Last Sunday the Boston Globe Magazine published a story with my byline on sparkling wines for the holidays. I had fun putting it together and editor Anne Nelson made a lovely two page spread of it, but it left me a tiny bit unfulfilled. The assignment — recommend 10 bubblies at a variety of price points worth making merry with and provide a tasting note on each — reminded me that I have long yearned to know more about how it is that those swarms of pearly spheres make their appearance in wine and how exactly they behave.
I’m not talking here about how carbon dioxide (the gas that makes wine fizzy) gets into wine. There are a number of techniques for accomplishing this. Descriptions of the various approaches are easily found online and are easily grasped. For me the mystery has always been how all that CO2 gets cut loose, streams in vertical columns straight to the surface and forming the sudsy cap that subjects the nose and tongue to the lascivious tickling we crave.
Most of what we know about the science of bubbles is resident, as you might imagine, at the University of Rheims located in the heart of Champagne country. But it wasn’t until a young physicist named Gérard Liger-Belair took an interest in examining at very close range what all those bubbles (more than two million in a single glassful) we really up to. His 2004 book, Uncorked: the Science of Champagne, is the first attempt to take a scientific approach to the mysteries of bubbly behavior.
A whole book and a series of scholarly papers on the subject may be more than you have a thirst for, so here are a few highlights – enough to give you plenty to chat about at a holiday party as you stand around with a flute in your hand.
How much carbon dioxide is in a typical bottle of Champagne, anyway? About 5 liters – or about 6 times the volume of the wine contained in a 750ml bottle.
What happens when you pop the cork? Pulling the cork reduces the pressure on the wine and the CO2 dissolved in it. Up to 80% of the CO2 is liberated immediately. It’s the 20% that’s left behind that causes all the commotion.
How are bubbles born? You may have read that it has something to do with minute irregularities in the surface of the glass, but Liger-Belair has shown that they can originate even in very smooth glass within extremely tiny cellulose fibers that fall from the air or are left behind by a towel. The fibers – which are really shaped like tubes – trap tiny pockets of air as the glass is filled. Carbon dioxide from the wine diffuses into these air pockets making bubbles as if on an assembly line (see high-speed photograph and diagram below). The microfibers themselves consist of chains of polymerized glucose. Each fiber represents a “nucleation site” — a spot from which a stream of bubbles can be generated. Nucleation sites can be etched in glass to produce more orderly and column-like bubble activity than result from random fiber placement.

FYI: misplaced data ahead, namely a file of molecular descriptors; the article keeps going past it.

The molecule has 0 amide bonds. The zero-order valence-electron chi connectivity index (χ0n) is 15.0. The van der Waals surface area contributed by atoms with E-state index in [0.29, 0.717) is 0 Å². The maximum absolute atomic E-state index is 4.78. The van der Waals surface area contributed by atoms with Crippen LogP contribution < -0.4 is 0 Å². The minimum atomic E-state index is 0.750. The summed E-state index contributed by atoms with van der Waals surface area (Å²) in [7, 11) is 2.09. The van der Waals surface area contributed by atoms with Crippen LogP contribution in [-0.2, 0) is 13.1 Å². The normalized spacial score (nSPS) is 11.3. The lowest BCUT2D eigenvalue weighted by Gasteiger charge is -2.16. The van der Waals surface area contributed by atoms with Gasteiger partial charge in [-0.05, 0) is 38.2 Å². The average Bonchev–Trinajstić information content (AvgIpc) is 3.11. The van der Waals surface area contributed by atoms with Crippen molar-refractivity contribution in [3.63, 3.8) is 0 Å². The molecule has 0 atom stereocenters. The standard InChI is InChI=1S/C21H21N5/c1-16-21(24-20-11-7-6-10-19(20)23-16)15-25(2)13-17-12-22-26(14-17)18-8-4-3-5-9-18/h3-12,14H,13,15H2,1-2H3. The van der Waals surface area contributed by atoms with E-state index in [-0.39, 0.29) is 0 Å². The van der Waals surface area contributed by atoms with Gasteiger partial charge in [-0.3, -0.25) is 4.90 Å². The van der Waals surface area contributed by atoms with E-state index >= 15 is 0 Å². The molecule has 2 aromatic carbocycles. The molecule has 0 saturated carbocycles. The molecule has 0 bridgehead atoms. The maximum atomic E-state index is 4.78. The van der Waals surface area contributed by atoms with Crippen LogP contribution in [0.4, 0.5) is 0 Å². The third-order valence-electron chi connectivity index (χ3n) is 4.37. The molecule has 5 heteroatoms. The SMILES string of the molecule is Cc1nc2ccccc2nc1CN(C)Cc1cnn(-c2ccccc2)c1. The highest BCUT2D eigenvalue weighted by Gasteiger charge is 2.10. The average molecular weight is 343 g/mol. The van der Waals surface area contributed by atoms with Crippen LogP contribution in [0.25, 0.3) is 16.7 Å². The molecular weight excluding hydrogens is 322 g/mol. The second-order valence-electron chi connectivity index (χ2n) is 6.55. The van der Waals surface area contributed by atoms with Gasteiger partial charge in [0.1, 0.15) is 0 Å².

How many bubbles are released in an average glass of sparkling wine? Around two million. They form at a rate of about 30 per second from each nucleation site.
How long does a bubble last? From 1 to 5 seconds, during which time they grow in size to reach a maximum diameter of about 1 millimeter.
Are smaller bubbles more desirable? Some consumers think so, which is why Champagne makers have been revising downward the sugar content of the dosage that’s responsible for the second, in-bottle fermentation. Less sugar for yeasts to ferment means less CO2 is produced. The trend today, Leger-Belair explains, is to use as little as 0.6 oz. of sugar – the lowest permitted by the appellation rules.
Are bubbles just about visual appeal? Leger-Belair’s research has shown that the components in the droplets produced by bursting bubbles on the surface of wine exceed those found lower down by a factor of 30. All that sound and fury carry more of what you love about wine to your nose and palate.
Which glass is better for sipping fizz – the broad, shallow coupe or the tall, slender flute? This long-standing controversy may be never really be resolved since each creates a different environment for effervescence to play out. Coupes produce a more explosive CO2 release that offers a dramatic burst of orthonasal olfaction (the kind we experience by sniffing) but dissipates quickly. Flutes generate a more persistent and orderly bead but with less gusto, leaving more CO2 in the wine to bring flavors and aromas into the mouth where the more efficient retronasal olfaction can luxuriate in them.
How should sparkling wine be poured? Start by tilting the glass toward the bottle and let the wine flow quietly along the wall of the glass. Gradually restore the glass to an upright position and crown it with a small, creaming head.
In other words, pretend you’re pouring a Budweiser.
Stephen Meuse can be reached at firstname.lastname@example.org